What happens when Olympics and politics collide?

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TOKYO (AP) — For all the International Olympic Committee talks of staying neutral, its games have long proven to be essentially and sometimes overtly political — for the Games overall, and often for the athletes who are intended to entertain the world in a two-week global show.

Case in point: diplomatic eruptions. Hundreds of athletes have come to an Olympic Games and never returned to the home nation they represented in the pool, on the mat or on the track. Their stories since 1948, when the Olympics resumed in London after a wartime pause, confirm that when the world meets for sports, politics is always there.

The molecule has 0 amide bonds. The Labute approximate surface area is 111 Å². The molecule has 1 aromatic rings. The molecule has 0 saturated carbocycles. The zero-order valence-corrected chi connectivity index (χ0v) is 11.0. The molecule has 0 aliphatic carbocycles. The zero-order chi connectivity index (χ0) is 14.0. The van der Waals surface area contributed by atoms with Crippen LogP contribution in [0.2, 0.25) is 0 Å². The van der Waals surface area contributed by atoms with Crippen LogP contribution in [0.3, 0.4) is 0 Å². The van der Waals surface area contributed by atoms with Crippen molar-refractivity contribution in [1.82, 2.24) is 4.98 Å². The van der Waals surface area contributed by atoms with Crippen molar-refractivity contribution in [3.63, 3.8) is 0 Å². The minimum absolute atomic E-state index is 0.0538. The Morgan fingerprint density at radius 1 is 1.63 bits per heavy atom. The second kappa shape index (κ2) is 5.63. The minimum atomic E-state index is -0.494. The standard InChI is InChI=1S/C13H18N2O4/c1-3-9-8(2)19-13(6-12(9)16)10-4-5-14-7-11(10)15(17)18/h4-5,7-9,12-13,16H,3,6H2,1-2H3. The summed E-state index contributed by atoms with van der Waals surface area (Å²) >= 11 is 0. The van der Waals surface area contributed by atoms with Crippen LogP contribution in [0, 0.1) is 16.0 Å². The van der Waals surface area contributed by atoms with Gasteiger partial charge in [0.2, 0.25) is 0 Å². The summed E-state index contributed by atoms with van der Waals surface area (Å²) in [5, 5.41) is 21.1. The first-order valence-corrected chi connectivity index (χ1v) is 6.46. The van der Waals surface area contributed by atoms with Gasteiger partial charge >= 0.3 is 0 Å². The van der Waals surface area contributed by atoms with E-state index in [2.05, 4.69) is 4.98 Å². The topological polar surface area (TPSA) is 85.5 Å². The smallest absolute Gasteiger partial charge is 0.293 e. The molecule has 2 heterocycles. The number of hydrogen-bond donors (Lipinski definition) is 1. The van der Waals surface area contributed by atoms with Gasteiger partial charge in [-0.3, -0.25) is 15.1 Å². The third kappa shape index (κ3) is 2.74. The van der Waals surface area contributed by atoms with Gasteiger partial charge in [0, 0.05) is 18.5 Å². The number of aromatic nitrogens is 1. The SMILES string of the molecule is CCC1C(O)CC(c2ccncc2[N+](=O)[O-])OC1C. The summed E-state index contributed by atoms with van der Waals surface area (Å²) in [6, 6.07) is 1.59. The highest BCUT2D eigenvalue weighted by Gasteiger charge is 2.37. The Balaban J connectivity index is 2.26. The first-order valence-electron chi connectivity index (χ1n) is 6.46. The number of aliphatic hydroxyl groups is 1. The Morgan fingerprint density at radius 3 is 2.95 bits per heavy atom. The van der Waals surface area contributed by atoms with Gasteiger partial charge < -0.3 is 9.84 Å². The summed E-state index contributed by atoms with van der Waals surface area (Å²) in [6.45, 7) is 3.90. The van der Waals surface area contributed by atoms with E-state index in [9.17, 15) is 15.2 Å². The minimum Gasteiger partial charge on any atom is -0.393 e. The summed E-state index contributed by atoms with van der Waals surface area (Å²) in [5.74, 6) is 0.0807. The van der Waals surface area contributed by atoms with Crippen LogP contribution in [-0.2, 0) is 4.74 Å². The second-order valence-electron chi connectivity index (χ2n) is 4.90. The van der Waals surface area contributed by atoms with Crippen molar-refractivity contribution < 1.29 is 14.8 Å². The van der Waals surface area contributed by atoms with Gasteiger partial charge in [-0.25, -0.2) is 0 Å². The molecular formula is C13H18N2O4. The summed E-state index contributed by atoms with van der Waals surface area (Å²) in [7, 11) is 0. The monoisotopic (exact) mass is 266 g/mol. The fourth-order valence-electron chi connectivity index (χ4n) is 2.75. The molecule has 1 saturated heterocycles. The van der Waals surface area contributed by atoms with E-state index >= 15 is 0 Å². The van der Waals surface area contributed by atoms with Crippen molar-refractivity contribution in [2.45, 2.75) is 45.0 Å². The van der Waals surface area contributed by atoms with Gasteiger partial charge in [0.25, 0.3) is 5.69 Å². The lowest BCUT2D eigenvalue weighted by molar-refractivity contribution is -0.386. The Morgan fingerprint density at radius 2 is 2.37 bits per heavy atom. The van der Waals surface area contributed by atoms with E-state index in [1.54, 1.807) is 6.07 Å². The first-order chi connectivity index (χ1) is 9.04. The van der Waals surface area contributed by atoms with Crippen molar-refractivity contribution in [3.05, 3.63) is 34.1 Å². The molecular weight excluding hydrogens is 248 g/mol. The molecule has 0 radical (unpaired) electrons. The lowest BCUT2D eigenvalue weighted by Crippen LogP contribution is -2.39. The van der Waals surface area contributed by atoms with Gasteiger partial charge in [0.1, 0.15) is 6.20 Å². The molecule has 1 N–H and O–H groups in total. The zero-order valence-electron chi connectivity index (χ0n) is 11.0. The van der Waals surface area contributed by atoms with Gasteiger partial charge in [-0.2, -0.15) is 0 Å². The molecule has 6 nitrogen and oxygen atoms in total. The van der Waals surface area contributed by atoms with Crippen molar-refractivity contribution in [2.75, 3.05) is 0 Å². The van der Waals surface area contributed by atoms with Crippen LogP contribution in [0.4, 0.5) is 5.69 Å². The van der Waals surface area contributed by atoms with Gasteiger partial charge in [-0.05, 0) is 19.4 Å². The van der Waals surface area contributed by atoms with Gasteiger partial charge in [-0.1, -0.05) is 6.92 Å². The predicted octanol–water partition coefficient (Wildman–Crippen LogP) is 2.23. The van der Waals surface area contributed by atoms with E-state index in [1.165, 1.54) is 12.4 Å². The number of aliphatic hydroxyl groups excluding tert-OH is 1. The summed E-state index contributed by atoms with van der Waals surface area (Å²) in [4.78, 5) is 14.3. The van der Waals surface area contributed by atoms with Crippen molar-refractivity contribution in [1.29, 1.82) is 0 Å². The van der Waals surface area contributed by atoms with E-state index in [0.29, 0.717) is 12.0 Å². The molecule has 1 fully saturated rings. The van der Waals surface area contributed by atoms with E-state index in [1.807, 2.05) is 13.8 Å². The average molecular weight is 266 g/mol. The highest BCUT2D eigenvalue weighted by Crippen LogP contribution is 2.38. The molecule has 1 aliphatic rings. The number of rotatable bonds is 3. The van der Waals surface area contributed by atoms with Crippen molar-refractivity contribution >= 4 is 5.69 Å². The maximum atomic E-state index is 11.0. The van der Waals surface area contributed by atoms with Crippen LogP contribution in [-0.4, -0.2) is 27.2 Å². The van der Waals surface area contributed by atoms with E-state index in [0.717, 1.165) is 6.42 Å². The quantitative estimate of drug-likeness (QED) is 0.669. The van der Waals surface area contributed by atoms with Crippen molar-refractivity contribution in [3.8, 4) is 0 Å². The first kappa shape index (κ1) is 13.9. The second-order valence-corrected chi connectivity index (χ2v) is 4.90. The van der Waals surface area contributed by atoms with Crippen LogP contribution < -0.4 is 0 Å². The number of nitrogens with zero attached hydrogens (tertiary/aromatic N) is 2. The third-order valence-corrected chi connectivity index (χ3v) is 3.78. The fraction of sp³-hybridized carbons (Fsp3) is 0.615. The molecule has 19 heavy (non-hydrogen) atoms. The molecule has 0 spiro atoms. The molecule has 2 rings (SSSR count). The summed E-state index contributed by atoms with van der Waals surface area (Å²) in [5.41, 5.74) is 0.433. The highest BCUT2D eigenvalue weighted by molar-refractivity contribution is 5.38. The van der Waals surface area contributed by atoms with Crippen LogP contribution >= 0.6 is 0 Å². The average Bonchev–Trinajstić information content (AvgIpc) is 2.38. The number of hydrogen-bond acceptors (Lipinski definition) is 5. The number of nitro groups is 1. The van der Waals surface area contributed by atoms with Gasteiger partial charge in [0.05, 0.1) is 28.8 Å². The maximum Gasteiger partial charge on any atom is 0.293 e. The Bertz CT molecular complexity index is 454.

The sprinter from Belarus, Krystsina Tsimanouskaya, who left Tokyo early Wednesday to seek refuge, fits into that long tradition — yet with a unique reason.

Most athletes who defected competed under a kind of flag of convenience – traveling to the Summer Games from eastern Europe with a plan to head west. The Olympics offered escape from…

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